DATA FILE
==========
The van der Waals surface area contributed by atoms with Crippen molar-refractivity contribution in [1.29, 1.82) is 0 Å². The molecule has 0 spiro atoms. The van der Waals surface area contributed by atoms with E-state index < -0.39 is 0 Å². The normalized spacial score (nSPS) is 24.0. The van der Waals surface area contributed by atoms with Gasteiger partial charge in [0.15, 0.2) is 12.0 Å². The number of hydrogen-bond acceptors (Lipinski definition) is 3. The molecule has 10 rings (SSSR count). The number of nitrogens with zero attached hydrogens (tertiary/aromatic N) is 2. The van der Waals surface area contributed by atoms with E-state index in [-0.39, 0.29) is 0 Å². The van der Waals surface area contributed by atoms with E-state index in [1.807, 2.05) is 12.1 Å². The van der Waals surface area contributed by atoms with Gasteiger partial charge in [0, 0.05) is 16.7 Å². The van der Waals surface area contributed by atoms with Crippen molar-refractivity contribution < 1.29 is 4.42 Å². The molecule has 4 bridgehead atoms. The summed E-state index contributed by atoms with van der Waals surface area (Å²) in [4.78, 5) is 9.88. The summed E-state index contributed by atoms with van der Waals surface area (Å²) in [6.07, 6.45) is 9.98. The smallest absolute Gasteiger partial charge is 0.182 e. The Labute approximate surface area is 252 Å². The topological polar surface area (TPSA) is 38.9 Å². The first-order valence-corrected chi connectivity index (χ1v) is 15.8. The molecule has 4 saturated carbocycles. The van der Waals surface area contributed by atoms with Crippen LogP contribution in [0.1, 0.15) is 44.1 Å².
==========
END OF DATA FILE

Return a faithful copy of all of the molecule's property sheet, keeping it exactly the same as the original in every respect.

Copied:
The van der Waals surface area contributed by atoms with Crippen molar-refractivity contribution in [1.29, 1.82) is 0 Å². The molecule has 0 spiro atoms. The van der Waals surface area contributed by atoms with E-state index < -0.39 is 0 Å². The normalized spacial score (nSPS) is 24.0. The van der Waals surface area contributed by atoms with Gasteiger partial charge in [0.15, 0.2) is 12.0 Å². The number of hydrogen-bond acceptors (Lipinski definition) is 3. The molecule has 10 rings (SSSR count). The number of nitrogens with zero attached hydrogens (tertiary/aromatic N) is 2. The van der Waals surface area contributed by atoms with E-state index in [-0.39, 0.29) is 0 Å². The van der Waals surface area contributed by atoms with E-state index in [1.807, 2.05) is 12.1 Å². The van der Waals surface area contributed by atoms with Gasteiger partial charge in [0, 0.05) is 16.7 Å². The van der Waals surface area contributed by atoms with Crippen molar-refractivity contribution < 1.29 is 4.42 Å². The molecule has 4 bridgehead atoms. The summed E-state index contributed by atoms with van der Waals surface area (Å²) in [4.78, 5) is 9.88. The summed E-state index contributed by atoms with van der Waals surface area (Å²) in [6.07, 6.45) is 9.98. The smallest absolute Gasteiger partial charge is 0.182 e. The Labute approximate surface area is 252 Å². The topological polar surface area (TPSA) is 38.9 Å². The first-order valence-corrected chi connectivity index (χ1v) is 15.8. The molecule has 4 saturated carbocycles. The van der Waals surface area contributed by atoms with Crippen LogP contribution in [0.1, 0.15) is 44.1 Å².